Appeal from the Circuit Court of Cook County, County
Department, Probate Division; the Hon. JOHN E. PAVLIK, Judge,
The record in this cause indicates that the decedent, Rosina Merle Carr, executed a will on September 7, 1949. After her death on June 5, 1966, no last will could be located. A copy of the 1949 will was then admitted to probate on November 18, 1966, as a lost will, on a petition for probate of such will. Petitioner, one of 17 heirs of Rosina Merle Carr, thereafter filed a petition to contest the will on the theory that the 1949 will had been revoked and destroyed by the testator. Appellant-respondents filed a motion to dismiss on the ground that the question of revocation of the 1949 will had already been passed upon at the hearing held in connection with its admission to probate, and that the question of revocation of the 1949 will was thus res judicata. The trial judge denied the motion to dismiss. The court thereafter heard the petition to contest the will, sitting without a jury, and found that the will of September 7, 1949, was not the will of the decedent Rosina Merle Carr. The trial court order thereupon set aside the previous order admitting the will to probate and declared that the decedent died intestate. The trial court had appointed as the successor executor Continental Illinois National Bank and Trust Company (following the death of the executor first named). The court also fixed the fees of said bank at $750.
On appeal in this Court, appellants contend that the order admitting the copy of the will to probate on November 18, 1966, was res judicata and that the trial court erred in permitting the second hearing on the merits on the issue of admission of the carbon copy of such will. Appellants also contend that the trial court's decision was contrary to the manifest weight of the evidence and that the trial court erred in specifying the fees and expenses of the executor.
In considering matters relating to will contests, it is vital to give careful attention to the facts of the case under consideration. In the cause before us the decedent, Rosina Merle Carr, was not survived by a husband or any descendants, but her heirs were brothers and sisters and children of deceased brothers and sisters. She left as heirs a brother, Henry J. Merle; a sister, Bertha Merle Boyle; one niece (a daughter of a deceased brother, William); two nephews (sons of a deceased sister, Maude Henn); five nephews (children of a deceased sister, Annie Roach); a niece and a nephew (children of a deceased sister, Mary Loss); and five grandnieces (children of a deceased nephew, William Loss). The heirship, therefore, if decedent died intestate involves a division into six shares, one to a brother, one to a sister, one to one niece, one to two nephews, one to five nephews, and one share to the Loss family (a niece, a nephew and five children of a deceased nephew being involved).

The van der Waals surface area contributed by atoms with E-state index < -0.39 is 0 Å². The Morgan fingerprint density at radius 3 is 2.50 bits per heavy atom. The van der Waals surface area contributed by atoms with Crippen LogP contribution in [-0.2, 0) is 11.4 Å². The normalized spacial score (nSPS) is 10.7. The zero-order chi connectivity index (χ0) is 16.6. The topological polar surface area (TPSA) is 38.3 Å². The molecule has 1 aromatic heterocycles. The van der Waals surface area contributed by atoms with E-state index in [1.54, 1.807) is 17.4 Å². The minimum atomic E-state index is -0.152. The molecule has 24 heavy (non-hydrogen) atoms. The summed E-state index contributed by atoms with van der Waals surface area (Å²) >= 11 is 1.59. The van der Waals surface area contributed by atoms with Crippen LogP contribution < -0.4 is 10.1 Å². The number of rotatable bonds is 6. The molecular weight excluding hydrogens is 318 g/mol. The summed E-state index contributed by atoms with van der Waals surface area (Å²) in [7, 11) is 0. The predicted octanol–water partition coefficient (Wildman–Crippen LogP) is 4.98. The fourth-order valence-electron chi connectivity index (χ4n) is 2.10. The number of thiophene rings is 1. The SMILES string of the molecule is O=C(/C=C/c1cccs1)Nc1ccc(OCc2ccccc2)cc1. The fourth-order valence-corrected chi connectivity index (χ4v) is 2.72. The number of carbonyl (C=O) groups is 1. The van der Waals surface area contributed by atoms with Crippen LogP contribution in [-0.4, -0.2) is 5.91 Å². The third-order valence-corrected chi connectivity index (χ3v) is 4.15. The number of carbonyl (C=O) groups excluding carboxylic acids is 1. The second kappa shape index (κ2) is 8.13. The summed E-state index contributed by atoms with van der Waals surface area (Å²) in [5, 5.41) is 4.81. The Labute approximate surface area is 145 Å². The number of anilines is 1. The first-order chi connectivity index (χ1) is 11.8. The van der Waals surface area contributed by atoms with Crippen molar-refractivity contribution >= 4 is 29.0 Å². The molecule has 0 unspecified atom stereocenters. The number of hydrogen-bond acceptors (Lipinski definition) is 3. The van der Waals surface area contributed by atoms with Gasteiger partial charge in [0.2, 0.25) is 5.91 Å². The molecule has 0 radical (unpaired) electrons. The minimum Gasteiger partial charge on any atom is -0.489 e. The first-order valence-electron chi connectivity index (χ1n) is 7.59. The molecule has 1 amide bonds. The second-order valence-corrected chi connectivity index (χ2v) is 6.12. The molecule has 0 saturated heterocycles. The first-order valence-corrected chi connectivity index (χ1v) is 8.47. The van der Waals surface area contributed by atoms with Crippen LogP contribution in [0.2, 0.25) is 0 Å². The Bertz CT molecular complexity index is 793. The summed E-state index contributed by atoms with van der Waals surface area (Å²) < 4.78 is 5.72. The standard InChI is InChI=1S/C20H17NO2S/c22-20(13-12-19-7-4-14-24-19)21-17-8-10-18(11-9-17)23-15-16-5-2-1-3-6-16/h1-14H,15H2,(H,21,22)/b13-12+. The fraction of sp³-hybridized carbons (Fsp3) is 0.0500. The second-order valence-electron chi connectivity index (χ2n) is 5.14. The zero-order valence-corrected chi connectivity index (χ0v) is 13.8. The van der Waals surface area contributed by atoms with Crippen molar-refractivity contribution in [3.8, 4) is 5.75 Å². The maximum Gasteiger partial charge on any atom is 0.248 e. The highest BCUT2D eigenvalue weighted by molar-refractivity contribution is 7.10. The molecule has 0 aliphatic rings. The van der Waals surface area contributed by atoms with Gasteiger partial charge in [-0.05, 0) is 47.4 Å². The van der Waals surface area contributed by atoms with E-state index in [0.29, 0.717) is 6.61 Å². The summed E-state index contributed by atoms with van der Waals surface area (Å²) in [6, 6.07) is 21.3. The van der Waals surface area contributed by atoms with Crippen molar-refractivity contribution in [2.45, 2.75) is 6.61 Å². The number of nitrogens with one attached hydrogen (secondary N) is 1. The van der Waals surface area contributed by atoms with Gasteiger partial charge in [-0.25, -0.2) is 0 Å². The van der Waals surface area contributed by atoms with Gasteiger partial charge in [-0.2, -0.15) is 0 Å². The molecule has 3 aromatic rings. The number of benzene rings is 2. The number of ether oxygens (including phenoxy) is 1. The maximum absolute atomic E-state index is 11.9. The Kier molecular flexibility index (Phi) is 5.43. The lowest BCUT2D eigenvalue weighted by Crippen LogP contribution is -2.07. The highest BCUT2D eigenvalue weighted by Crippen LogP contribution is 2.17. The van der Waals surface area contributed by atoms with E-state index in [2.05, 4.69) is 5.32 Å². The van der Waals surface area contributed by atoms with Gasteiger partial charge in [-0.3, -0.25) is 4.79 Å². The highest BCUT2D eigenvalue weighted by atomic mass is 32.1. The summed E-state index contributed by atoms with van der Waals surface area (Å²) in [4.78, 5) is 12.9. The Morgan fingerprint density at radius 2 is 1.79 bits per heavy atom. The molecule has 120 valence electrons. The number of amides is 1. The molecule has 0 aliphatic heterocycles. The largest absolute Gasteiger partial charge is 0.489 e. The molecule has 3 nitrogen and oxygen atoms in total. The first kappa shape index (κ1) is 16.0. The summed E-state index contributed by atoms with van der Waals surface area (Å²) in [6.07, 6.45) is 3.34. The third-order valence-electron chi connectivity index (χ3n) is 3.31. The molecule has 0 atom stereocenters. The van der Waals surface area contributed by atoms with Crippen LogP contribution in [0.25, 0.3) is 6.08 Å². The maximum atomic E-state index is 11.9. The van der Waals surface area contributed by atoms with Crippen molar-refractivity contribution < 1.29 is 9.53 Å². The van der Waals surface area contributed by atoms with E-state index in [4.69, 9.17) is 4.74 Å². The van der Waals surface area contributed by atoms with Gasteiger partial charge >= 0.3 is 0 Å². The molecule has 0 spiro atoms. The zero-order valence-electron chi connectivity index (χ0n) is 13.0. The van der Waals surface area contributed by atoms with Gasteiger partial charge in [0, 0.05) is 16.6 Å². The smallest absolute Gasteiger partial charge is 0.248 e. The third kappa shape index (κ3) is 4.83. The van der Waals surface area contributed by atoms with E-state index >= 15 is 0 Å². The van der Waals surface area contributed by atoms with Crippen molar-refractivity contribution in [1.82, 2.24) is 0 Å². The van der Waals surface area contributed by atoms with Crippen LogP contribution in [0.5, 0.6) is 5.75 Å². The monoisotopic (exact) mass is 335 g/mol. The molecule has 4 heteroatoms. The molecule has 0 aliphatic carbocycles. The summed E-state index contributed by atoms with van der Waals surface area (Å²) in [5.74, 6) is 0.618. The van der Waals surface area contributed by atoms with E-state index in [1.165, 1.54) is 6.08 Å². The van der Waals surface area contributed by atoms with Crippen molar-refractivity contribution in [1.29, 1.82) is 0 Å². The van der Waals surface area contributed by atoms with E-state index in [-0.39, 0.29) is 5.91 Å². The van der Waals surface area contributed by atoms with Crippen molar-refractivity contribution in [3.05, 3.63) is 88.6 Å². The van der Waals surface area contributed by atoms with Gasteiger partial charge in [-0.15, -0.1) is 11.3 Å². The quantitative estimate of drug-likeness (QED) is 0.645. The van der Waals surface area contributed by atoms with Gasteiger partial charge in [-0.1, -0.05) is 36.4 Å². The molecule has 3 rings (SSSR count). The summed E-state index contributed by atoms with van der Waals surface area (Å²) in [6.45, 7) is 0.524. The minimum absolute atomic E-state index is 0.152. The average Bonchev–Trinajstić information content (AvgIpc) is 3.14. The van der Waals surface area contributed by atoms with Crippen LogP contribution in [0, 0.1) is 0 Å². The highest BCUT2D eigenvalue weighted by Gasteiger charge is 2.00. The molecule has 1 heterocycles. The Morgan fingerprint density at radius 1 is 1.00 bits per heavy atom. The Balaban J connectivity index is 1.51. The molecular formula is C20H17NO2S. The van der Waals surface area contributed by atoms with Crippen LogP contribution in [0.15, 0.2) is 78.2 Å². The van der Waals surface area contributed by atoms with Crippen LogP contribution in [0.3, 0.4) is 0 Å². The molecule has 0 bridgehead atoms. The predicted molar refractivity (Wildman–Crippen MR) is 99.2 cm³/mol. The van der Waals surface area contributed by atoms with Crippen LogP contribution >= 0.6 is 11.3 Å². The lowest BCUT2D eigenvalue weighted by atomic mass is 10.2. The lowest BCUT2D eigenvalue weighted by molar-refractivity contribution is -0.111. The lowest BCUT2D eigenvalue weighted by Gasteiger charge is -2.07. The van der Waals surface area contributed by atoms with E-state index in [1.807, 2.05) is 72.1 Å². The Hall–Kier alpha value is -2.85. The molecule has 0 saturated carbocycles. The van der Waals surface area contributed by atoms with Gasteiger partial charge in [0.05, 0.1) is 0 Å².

The significant facts are not in dispute but the parties differ in inferences and emphasis on such matters of fact. It was shown of record that decedent made a will in 1929, and then again in 1939, and that both times she sent a copy of the will to her brother Henry J. Merle. On September 7, 1949, Mrs. Carr executed a will in the law office of Daniel S. Jerka in Chicago. Her brother Henry Merle had talked with her about the will when she was planning it. Mrs. Carr took the original will with her and she also mailed a copy the same day. The chief asset of Mrs. Carr's estate was a 4/12 interest in the William F. Merle, Sr. Trust. This trust owned a little over 1/3 of the stock in Riverview Park Company, which allowed such trust to elect two directors to the Riverview Park Board. By the terms of the 1949 will, decedent bequeathed her interest in the Trust and the residue of her property 1/6 to Mabel Curran (a daughter of Mrs. Carr's brother, Henry Merle), 1/6 to John Boyle (son of decedent's sister, Bertha), 1/6 to Henry Roach (a nephew), and 1/2 in trust for William O'Toole, Jr. (a nephew). There was a provision in the will that if any of the four beneficiaries were to predecease the testatrix, the will provided that the share of the person so dying was to pass to the remaining designated beneficiaries. Since William O'Toole, Jr. died in 1955, the property under the terms of the will would go 1/3 each to Mabel, John, and Henry, and all of Mrs. Carr's other nephews and nieces would be disinherited.
The record indicated that Mrs. Carr had a close relationship with her brother, Henry J. Merle, and that she discussed her will and financial affairs with him on numerous occasions. The testimony also indicated that Mrs. Carr was close to her sister, Bertha, and to Bertha's son, and that she also had a close relationship with Mabel Curran. There was also testimony that Mrs. Carr had a close relationship with all of her relatives with the possible exception of Edward Loss, Jr., a nephew. Edward Loss had objected to William O'Toole being buried in the Merle family cemetery lot and had also instituted an action to have a conservator appointed for his mother. Mrs. Carr, however, was on good terms with the rest of the Loss family and had sent four of William Loss's daughters to high school and helped other Loss children in college. The record indicates that Mrs. Carr had never said a bad word about any of the heirs and helped all members of the various families.
After the death of William O'Toole in 1955, Mrs. Carr talked with her brother, Mr. Merle, about her will. She stated according to the testimony of Mr. Merle, "Now, Billy is dead and there need be no provision for him in my new will." She also mentioned at this time that she wanted to make some provisions in regard to the Merle Trust. Mr. Merle took her to see an attorney and although the attorney even wrote to Mrs. Carr offering his assistance, Mrs. Carr appeared never to have written a new will. At one time, Mrs. Carr talked to the attorney and told him that one day she was going to see him about a will. Her brother, Mr. Merle, saw the original 1949 will in 1955 when he sent a carbon copy of the will to an attorney in California. He also saw the will in December of 1959 when Mrs. Carr brought the will to Mrs. Boyle's apartment.